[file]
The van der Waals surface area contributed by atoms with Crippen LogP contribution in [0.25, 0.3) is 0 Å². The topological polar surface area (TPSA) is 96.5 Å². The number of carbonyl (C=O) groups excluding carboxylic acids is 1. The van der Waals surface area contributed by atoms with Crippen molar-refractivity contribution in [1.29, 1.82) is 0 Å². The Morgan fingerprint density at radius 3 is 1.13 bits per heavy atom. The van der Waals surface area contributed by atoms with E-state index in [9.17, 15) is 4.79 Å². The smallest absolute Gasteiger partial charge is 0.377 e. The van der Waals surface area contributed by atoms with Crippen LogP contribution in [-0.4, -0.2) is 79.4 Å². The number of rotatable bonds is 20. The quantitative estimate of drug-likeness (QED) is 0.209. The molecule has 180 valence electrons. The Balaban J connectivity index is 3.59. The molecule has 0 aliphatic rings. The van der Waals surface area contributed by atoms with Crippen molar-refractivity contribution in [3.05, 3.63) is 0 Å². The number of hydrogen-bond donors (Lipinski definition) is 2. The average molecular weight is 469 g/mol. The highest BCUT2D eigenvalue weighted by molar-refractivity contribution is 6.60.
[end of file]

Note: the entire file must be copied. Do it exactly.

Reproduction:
The van der Waals surface area contributed by atoms with Crippen LogP contribution in [0.25, 0.3) is 0 Å². The topological polar surface area (TPSA) is 96.5 Å². The number of carbonyl (C=O) groups excluding carboxylic acids is 1. The van der Waals surface area contributed by atoms with Crippen molar-refractivity contribution in [1.29, 1.82) is 0 Å². The Morgan fingerprint density at radius 3 is 1.13 bits per heavy atom. The van der Waals surface area contributed by atoms with E-state index in [9.17, 15) is 4.79 Å². The smallest absolute Gasteiger partial charge is 0.377 e. The van der Waals surface area contributed by atoms with Crippen LogP contribution in [-0.4, -0.2) is 79.4 Å². The number of rotatable bonds is 20. The quantitative estimate of drug-likeness (QED) is 0.209. The molecule has 180 valence electrons. The Balaban J connectivity index is 3.59. The molecule has 0 aliphatic rings. The van der Waals surface area contributed by atoms with Crippen molar-refractivity contribution in [3.05, 3.63) is 0 Å². The number of hydrogen-bond donors (Lipinski definition) is 2. The average molecular weight is 469 g/mol. The highest BCUT2D eigenvalue weighted by molar-refractivity contribution is 6.60.